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The master bath features vaulted ceilings and skylight. A laundry room is tucked off to one side under the eaves, a shower under the other with beautiful tile work featured throughout.

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backyard cottage open house Friday September 21st

Learn more about backyard cottages and meet others who have built or are thinking about building a backyard cottage! 

Colette and Chris built this backyard cottage as a short term rental. Their cottage cottage takes advantage of the sloping site to create a unique three level design.  It features a generous master suite, a living room with vaulted ceilings and an 2nd bedroom/office on the top floor.  2 Bedroom, 2  Bathrooms. The cottage will be open Friday September 21st from 4:30 to 7:00 pm. Email info@microhousenw.com for more information.

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more backyard cottages in 2018

We are looking forward to another busy year doing what we love, designing backyard cottages.  

bryant backard cottage

bryant backard cottage

Last year saw the completion of a record number of backyard cottages and 2018 is shaping up to be another big year for ADUs. In 2017 the City of Seattle had a mayoral election during which housing and livability were major themes. The public and policy makers seem to agree that ADUs have, and will continue to play, an increasingly important role in our vibrant city. 
In 2017 the city proposed code changes to encourage the construction of more backyard cottages and began preparing an EIS to inform the public and policy makers about the possible impacts of these changes. This process is schedule to be completed and the city council expected to vote on the proposed changes this summer.  

Importantly, the Seattle Department of Construction and Inspections (SDCI) has at long last agreed to clarify the rules governing the size of cottages. We estimate that the current system, which is rife with inconsistencies, adds $1,000 to design and permitting costs and over six weeks to the permitting process. We are working closely with SDCI to ensure common sense interpretations for what is included in the allowable gross square footage are adopted into the next omnibus code update. 

Even with the support of city council and SDCI, backyard cottages will continue to face hurdles. Intense competition for material and labor will see another year of double digit construction costs rises for the Seattle area. Rule changes under EIS review won't reduce the cost to build a backyard cottage even if more are built. Permitting and construction scheduling will also continue to be affected. SDCI is starting the year with a temporary hold on new building permit intakes and an ongoing 6-8 week increase in review time on projects already in their system.

In spite of these challenges backyard cottages are still a great option for many families, we are expecting another banner year for backyard cottages. We will be continuing to do our part in the community to maintain and encourage thoughtful planning and exercise patience as the city rolls out new policies and changes.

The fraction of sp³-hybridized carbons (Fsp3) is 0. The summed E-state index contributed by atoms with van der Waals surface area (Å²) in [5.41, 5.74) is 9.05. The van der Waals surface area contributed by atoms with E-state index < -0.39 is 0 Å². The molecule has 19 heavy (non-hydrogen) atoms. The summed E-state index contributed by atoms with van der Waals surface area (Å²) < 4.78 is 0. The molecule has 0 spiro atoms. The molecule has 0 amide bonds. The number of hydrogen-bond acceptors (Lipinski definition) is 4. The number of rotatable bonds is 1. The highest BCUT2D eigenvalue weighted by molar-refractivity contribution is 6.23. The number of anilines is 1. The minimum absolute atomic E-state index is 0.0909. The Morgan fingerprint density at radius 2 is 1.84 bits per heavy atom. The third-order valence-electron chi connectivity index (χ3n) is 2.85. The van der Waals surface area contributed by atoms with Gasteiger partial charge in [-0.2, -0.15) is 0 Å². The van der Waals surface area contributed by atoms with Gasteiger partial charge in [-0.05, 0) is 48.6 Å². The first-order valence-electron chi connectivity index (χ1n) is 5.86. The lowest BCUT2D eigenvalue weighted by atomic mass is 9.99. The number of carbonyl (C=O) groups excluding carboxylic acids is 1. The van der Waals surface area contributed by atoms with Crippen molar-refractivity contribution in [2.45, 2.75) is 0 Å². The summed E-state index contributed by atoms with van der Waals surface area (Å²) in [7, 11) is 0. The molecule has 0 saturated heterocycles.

backyard cottages - this is what it is really like to live in your daughter's backyard

ballard backyard cottage featured in country living magazine

When Meredith Stannard, 66, retired from her job earlier this year, her soon-to-be-former coworkers couldn't wait to see the backyard cottage she and her partner Elyse Zandonella, 69, had decided to downsize into. "Everybody was curious," she says. "I started doing these happy hours where I'd have one or two people over at a time. There's a lot of buzz with people wondering if they could do this too."

When Meredith Stannard, 66, retired from her job earlier this year, her soon-to-be-former coworkers couldn't wait to see the backyard cottage she and her partner Elyse Zandonella, 69, had decided to downsize into. "Everybody was curious," she says. "I started doing these happy hours where I'd have one or two people over at a time. There's a lot of buzz with people wondering if they could do this too."

photo by Matt Hagen  Last November, the couple moved from a 1,300-square-foot home in West Seattle to a 613-square-foot cottage in the backyard of a house owned by their daughter Drew, 33, and son-in-law Jacob, 37, in the city's Ballard neighborhood. Their mini-house now stands where a dilapidated detached garage, formerly envisioned as a possible writing studio for Drew, once stood. Click to read more about their experience in  country living  article by Maria Carter.

photo by Matt Hagen

Last November, the couple moved from a 1,300-square-foot home in West Seattle to a 613-square-foot cottage in the backyard of a house owned by their daughter Drew, 33, and son-in-law Jacob, 37, in the city's Ballard neighborhood. Their mini-house now stands where a dilapidated detached garage, formerly envisioned as a possible writing studio for Drew, once stood. Click to read more about their experience in country living article by Maria Carter.